By Kalsang Dhondup | June 6, 2016
Being the voice for a voiceless people is a great service but being a false voice is a grave crime. For many years, westerners have tried to be the voice for marginalized people and have written extensively for academic purposes or otherwise. Some of those works are worthy to be heard, yet many of them are biased and based on personal assumptions rather than ground reality pertaining to the particular subject of their research. Is it because they have nothing to research in their own place or is it more profitable to generate works on other people? Either way, those works published by many self-acclaimed academicians on Tibet until now has been largely vague and unworthy to be considered as authentic and complete work for interested parties.
In an interview in The New York Times – “Q and A: Ben Hillman and Gray Tuttle on Ethnic Unrest in Xinjiang and Tibet” dated 26th May, 2016, two researchers shared their views regarding ethnic unrest in Xinjiang and Tibet, and from that interview I also learned that they have published a book titled ‘Ethnic Conflict and Protest in Tibet and Xinjiang: Unrest in China’s West’. It is not surprising that they have published a book related to an experience they have never lived because since 1980s, Tibet has become a hit in the literary market. Many self-acclaimed Tibetologists, Tibetan Buddhism practitioners and researchers have published tons of books and documentaries but many of them are based on second-hand information, sometimes assumed facts which are not really the truth in many cases.
In the interview, the last question posed to them was “The Tibetan capital, Lhasa, was also the site of protests in the late 1980s. What is different about more recent unrest?” to which Mr. Gray Tuttle answered that “The biggest difference between the 1980s and 2008 and afterward is the locations and distribution of protests. Most of the demonstrations in 2008 and after took place outside the Tibetan Autonomous Region, to which they were largely confined in the 1980s. Also different is that many, if not most, of the demonstrations since 2008 are not seeking independence, but are just seeking to realize the autonomy and/or support that the state has promised.” The section of his answer that I disagree with is that he has confidently stated that most of the demonstrations since 2008 are not seeking independence, but are just seeking to realize the autonomy and/ or support that the state has promised. I really wonder on what basis he has made that claim.
Even most of the Tibetans in exile couldn’t confidently make that claim except for some Central Tibetan Administration’s leaders who, for the sake of garnering support for Middle Way Policy, have stated such views based on the words of a handful of Tibetans who have escaped from Tibet. So, how could a foreigner possibly know the true aspirations of Tibetan protesters in Tibet since 2008? It is one thing to earn your livelihood by producing materials regarding Tibet but it is totally unprofessional and unacceptable to falsely represent Tibetan people’s aspiration without any concrete data or investigation.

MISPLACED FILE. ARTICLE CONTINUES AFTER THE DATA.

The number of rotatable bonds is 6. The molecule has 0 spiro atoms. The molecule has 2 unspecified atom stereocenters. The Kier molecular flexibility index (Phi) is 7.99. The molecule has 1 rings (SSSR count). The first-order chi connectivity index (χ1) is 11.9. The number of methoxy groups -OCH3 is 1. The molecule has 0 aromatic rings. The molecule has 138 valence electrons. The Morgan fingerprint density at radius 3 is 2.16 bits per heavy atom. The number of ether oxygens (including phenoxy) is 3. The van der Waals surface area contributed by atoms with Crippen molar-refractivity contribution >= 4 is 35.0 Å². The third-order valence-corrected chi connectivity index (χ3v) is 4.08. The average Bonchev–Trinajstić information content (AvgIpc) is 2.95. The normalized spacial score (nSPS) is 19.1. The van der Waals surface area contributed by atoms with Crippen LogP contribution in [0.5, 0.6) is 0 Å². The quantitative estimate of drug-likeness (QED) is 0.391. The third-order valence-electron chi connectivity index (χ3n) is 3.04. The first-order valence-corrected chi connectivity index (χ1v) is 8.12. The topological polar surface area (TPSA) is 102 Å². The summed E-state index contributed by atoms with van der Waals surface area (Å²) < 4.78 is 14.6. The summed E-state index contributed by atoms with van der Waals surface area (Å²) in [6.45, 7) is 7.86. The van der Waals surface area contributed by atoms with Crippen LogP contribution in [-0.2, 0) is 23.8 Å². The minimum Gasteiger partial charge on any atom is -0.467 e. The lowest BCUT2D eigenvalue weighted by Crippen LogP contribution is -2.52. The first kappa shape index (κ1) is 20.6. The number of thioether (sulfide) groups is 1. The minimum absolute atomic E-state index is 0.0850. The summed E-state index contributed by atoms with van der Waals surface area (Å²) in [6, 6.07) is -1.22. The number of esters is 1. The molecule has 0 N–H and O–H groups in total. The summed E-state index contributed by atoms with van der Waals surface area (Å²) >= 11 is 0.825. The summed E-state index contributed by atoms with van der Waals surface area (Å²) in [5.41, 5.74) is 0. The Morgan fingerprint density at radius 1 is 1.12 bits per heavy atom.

Maybe Mr. Tuttle made the statement based on the common slogan, “Tibet wants Freedom” raised by many of the Tibetan protesters. The Tibetan word ‘Rangwang’ comes closest to mean freedom. But when the Tibetan protesters call for freedom, it doesn’t necessarily mean that they are seeking autonomy and not independence. Their call for freedom could mean freedom from the repressive Chinese government. And Rangwang doesn’t mean autonomy; in fact, its meaning is closer to independence than autonomy. There were instances where Tibetan protesters in Tibet have specifically called for Tibetan independence but never a slogan saying let’s live under china. In 2012, a 17-yr-old Tibetan self-immolator Sangay Dolma left a photo and a note before setting herself on fire. In the photo, ‘Tibet, an independent country’ was written on her hand. It is true that there were slogans raised for freedom of religion and to allow His Holiness to come back to Tibet. But no Tibetan protester has raised any slogan about wanting or agreeing to autonomy under Chinese regime. Only Tibetan political leaders in exile have been saying that the best solution to alleviate the suffering of Tibetans inside Tibet is to achieve autonomy, which they think is more practical than seeking independence and mutually beneficial to both the parties, when in fact it is not. If it had been mutually beneficial, China would have agreed to the autonomy proposal by now.
Tibetans have been enduring repressive policies of the Chinese Communist regime for a long time and until now, no collective data or survey has been done from which an authoritative conclusion can be drawn whether Tibetans in Tibet aspire for autonomy or independence from China. Merely concluding the aspirations of a whole people by just watching from afar and relating on few vague aspects is not only untrue but disrespectful to that people.
Kalsang Dhondup is a reporter cum translator for Bod-Kyi-Bangchen newspaper, one of the most read independent Tibetan language newspaper.
Views expressed in this article are that of the author and must not be attributed to Tibet Express.